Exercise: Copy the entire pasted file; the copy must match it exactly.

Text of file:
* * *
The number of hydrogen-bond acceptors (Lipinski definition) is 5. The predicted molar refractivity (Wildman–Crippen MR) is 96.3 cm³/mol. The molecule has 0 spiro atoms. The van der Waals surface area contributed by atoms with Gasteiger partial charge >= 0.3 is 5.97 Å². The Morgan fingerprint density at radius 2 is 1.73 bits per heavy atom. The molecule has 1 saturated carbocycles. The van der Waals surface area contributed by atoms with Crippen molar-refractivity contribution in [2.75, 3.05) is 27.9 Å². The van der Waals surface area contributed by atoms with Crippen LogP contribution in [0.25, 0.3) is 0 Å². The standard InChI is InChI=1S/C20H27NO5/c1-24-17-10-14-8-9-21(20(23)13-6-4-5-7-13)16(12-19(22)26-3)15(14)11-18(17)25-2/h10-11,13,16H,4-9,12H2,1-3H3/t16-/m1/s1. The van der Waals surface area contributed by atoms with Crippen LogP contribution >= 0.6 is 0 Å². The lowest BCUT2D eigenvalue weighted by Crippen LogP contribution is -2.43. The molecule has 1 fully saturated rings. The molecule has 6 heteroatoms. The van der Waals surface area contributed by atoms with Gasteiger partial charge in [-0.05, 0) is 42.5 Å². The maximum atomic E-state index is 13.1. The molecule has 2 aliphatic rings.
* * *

The number of hydrogen-bond acceptors (Lipinski definition) is 5. The predicted molar refractivity (Wildman–Crippen MR) is 96.3 cm³/mol. The molecule has 0 spiro atoms. The van der Waals surface area contributed by atoms with Gasteiger partial charge >= 0.3 is 5.97 Å². The Morgan fingerprint density at radius 2 is 1.73 bits per heavy atom. The molecule has 1 saturated carbocycles. The van der Waals surface area contributed by atoms with Crippen molar-refractivity contribution in [2.75, 3.05) is 27.9 Å². The van der Waals surface area contributed by atoms with Crippen LogP contribution in [0.25, 0.3) is 0 Å². The standard InChI is InChI=1S/C20H27NO5/c1-24-17-10-14-8-9-21(20(23)13-6-4-5-7-13)16(12-19(22)26-3)15(14)11-18(17)25-2/h10-11,13,16H,4-9,12H2,1-3H3/t16-/m1/s1. The van der Waals surface area contributed by atoms with Crippen LogP contribution >= 0.6 is 0 Å². The lowest BCUT2D eigenvalue weighted by Crippen LogP contribution is -2.43. The molecule has 1 fully saturated rings. The molecule has 6 heteroatoms. The van der Waals surface area contributed by atoms with Gasteiger partial charge in [-0.05, 0) is 42.5 Å². The maximum atomic E-state index is 13.1. The molecule has 2 aliphatic rings.